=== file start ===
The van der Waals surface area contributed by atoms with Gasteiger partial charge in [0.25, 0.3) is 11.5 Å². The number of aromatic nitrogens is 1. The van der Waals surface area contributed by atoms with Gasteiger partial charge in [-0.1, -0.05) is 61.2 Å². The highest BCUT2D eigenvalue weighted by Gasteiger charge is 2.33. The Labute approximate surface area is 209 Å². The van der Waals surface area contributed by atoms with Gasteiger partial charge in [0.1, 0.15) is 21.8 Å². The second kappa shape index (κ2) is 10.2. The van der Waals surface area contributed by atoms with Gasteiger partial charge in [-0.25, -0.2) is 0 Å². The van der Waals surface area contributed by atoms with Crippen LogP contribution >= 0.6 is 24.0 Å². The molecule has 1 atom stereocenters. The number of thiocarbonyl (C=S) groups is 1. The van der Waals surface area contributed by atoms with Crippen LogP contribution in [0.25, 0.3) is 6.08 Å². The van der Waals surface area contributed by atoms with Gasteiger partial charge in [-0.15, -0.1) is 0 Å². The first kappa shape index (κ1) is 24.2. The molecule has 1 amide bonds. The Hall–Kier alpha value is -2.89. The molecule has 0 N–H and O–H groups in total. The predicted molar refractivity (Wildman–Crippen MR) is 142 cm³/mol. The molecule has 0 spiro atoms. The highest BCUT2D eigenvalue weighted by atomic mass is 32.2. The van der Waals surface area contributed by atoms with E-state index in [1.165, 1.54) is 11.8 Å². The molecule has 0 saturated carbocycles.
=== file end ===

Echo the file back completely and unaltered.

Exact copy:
The van der Waals surface area contributed by atoms with Gasteiger partial charge in [0.25, 0.3) is 11.5 Å². The number of aromatic nitrogens is 1. The van der Waals surface area contributed by atoms with Gasteiger partial charge in [-0.1, -0.05) is 61.2 Å². The highest BCUT2D eigenvalue weighted by Gasteiger charge is 2.33. The Labute approximate surface area is 209 Å². The van der Waals surface area contributed by atoms with Gasteiger partial charge in [0.1, 0.15) is 21.8 Å². The second kappa shape index (κ2) is 10.2. The van der Waals surface area contributed by atoms with Gasteiger partial charge in [-0.25, -0.2) is 0 Å². The van der Waals surface area contributed by atoms with Crippen LogP contribution >= 0.6 is 24.0 Å². The molecule has 1 atom stereocenters. The number of thiocarbonyl (C=S) groups is 1. The van der Waals surface area contributed by atoms with Crippen LogP contribution in [0.25, 0.3) is 6.08 Å². The van der Waals surface area contributed by atoms with Gasteiger partial charge in [-0.15, -0.1) is 0 Å². The first kappa shape index (κ1) is 24.2. The molecule has 1 amide bonds. The Hall–Kier alpha value is -2.89. The molecule has 0 N–H and O–H groups in total. The predicted molar refractivity (Wildman–Crippen MR) is 142 cm³/mol. The molecule has 0 spiro atoms. The highest BCUT2D eigenvalue weighted by atomic mass is 32.2. The van der Waals surface area contributed by atoms with E-state index in [1.165, 1.54) is 11.8 Å². The molecule has 0 saturated carbocycles.